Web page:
beautiful mansion of the name, in the manorial style of Queen Elizabeth's reign, was begun in 1824 from designs by Blore, and the grounds afterwards laid out in a style so exquisite as to make it difficult to say whether the tasteful fittings of the house corresponds more with the fabric than the winding walks and flowery parterres do with the exquisite scenery bordering them on every hand. Here Lord Corehouse was visited by Sir Walter Scott in 1827, the friendship between the two dating as far back as the College class days of 1788. They had also been associated together on a committee appointed to make inquiry concerning the method and expense of transplanting trees practised by Sir Henry Stewart of Allanton. Bowed down as he was by the death of Lady Scott in the summer of the preceding year, pleasing reference is made in “The Diary” regarding this visit to his old friend at Corehouse. The ruined tower, originally the fortified residence of the proprietors, stands a few hundred feet from the present mansion, and, though often looking as if it would topple over with some heavy spate in Clyde, it is thought the foundations are not greatly weakened since its erection, many centuries since.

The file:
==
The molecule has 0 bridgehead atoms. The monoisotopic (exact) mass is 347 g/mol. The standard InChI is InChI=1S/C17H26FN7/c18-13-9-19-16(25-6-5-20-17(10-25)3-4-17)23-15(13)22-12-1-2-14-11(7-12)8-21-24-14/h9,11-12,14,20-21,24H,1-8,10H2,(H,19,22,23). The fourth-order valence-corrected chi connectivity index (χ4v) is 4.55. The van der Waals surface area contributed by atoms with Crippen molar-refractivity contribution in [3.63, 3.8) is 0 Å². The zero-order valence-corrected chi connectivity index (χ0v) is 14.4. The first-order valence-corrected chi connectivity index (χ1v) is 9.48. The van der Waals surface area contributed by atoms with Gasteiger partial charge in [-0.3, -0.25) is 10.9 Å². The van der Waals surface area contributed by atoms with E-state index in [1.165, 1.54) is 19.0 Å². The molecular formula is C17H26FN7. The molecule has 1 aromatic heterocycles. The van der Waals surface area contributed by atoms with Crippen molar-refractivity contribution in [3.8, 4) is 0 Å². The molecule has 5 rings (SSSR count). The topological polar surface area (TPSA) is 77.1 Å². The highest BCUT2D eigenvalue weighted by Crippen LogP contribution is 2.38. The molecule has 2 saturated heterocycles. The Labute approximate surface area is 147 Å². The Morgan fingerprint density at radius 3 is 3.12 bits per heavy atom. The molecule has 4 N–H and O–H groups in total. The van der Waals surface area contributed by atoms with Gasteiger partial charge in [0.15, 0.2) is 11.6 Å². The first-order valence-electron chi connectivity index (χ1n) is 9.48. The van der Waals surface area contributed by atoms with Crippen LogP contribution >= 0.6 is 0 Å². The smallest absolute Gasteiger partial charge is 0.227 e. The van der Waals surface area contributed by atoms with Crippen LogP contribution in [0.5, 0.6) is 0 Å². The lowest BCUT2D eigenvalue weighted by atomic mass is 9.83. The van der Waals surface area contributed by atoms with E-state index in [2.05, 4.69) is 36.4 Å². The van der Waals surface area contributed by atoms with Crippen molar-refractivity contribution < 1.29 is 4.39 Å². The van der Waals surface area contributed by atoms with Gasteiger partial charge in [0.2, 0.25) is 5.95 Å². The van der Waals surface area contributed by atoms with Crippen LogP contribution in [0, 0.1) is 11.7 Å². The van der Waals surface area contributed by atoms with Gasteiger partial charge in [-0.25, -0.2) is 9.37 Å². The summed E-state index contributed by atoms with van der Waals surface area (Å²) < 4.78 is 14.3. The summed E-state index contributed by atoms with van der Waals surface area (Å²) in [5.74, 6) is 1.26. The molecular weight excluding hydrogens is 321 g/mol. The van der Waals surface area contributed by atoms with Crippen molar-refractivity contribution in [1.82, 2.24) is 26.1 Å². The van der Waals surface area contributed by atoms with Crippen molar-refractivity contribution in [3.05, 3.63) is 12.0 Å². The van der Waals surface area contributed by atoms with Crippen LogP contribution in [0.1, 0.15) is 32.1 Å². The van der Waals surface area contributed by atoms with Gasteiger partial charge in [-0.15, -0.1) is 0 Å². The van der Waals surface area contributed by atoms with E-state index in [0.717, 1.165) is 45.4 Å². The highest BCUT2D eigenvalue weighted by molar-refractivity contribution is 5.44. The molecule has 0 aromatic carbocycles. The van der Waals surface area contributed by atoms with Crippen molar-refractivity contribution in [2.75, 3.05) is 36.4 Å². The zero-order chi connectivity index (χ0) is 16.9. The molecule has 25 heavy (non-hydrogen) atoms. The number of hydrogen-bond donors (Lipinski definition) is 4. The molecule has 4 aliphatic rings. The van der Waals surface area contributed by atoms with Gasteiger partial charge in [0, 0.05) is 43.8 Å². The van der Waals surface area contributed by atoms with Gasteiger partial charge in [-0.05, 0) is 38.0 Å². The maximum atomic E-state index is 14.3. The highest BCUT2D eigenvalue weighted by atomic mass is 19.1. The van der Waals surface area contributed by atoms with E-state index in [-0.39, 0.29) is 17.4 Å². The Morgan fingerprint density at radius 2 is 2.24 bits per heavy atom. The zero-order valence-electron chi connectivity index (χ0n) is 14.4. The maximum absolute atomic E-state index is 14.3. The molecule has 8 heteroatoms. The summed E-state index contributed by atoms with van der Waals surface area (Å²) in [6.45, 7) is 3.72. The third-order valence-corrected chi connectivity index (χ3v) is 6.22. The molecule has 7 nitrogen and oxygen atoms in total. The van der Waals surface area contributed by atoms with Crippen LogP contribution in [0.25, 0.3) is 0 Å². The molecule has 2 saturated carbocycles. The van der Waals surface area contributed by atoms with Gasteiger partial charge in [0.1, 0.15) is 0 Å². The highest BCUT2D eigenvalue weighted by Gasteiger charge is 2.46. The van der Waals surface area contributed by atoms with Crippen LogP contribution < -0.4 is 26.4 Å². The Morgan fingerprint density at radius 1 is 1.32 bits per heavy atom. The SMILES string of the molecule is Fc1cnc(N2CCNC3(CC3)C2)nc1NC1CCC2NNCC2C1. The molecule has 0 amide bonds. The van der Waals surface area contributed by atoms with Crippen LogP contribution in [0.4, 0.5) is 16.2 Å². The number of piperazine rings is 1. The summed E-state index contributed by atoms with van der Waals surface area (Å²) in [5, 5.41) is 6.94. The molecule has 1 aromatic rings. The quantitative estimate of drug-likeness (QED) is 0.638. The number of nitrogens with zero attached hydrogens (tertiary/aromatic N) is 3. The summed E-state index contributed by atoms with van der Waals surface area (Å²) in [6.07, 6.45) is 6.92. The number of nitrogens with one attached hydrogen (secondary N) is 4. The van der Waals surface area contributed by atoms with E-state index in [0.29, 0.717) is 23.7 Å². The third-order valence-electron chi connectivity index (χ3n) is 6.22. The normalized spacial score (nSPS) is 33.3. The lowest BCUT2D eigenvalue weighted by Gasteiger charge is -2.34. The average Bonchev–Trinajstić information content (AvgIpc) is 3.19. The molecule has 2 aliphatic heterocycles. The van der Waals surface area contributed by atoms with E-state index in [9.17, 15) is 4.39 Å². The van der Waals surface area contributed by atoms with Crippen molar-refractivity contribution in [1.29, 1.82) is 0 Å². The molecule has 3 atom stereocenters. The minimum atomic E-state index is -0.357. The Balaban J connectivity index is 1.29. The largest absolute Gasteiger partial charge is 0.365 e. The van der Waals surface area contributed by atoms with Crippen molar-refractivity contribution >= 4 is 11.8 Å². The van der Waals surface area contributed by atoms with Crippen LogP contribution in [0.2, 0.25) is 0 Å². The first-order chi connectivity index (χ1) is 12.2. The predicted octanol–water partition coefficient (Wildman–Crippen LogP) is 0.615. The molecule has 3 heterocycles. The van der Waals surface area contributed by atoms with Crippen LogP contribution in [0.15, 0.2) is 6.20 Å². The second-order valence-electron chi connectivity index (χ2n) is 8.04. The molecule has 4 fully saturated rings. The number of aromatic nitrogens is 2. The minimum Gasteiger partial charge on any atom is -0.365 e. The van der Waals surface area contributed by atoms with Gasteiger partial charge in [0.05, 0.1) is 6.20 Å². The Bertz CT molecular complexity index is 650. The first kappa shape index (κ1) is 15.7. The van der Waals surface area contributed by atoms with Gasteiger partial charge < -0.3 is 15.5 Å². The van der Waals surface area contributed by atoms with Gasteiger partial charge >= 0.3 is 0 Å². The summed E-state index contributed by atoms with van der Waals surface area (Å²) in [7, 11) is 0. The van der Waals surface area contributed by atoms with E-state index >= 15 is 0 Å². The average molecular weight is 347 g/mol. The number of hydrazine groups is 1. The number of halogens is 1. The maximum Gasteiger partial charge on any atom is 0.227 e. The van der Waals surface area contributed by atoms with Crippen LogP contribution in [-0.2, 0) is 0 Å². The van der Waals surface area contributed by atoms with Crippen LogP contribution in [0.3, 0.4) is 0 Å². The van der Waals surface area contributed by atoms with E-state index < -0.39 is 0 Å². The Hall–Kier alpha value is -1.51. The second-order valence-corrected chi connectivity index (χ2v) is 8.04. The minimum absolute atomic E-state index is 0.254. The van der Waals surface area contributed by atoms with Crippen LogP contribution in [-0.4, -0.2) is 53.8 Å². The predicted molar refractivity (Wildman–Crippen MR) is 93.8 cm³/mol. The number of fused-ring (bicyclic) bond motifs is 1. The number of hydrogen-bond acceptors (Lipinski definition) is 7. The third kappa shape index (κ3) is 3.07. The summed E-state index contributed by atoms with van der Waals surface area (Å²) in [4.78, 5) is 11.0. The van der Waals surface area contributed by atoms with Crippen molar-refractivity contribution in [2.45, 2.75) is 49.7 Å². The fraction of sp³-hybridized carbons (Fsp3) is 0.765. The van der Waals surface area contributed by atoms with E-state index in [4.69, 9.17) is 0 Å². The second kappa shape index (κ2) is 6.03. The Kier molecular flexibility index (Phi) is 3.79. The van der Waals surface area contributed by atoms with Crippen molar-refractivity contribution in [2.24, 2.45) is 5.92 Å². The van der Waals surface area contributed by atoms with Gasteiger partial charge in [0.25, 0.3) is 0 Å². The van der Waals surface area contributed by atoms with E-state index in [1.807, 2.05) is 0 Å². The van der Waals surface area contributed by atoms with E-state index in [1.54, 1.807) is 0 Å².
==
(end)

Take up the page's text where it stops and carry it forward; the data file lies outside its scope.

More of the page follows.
Relatives of Lord Corehouse have been often referred to in records far removed from mere family or local history. His cousin James, eighth Lord Cranstoun, was a distinguished naval officer under Rodney and Cornwallis, came home with despatches announcing the great victory over De Grasse, 12th April, 1782, and three years later received the thanks of Parliament for his skilful handling of the “Bellerophon” in another action with the French fleet. One sister, Helen D'Arcy, author of “The tears I shed must ever fall,” became the second wife of Professor Dugald Stewart; another, Margaret, married William Cunningham of Lainshaw, Ayrshire ; and a third, Jane Ann, one of the earliest friends and literary advisers of Scott, became Countess of Purgstall, Styria. After the death of her husband, and of a son, the hope of her life and the last of his illustrious line, the Countess shut herself up in a solitary mountain Schloss, and all but forsook intercourse with the world. Captain Basil Hall fared better than others who had sought refuge in these Styrian Valleys. He was warmly invited, hospitably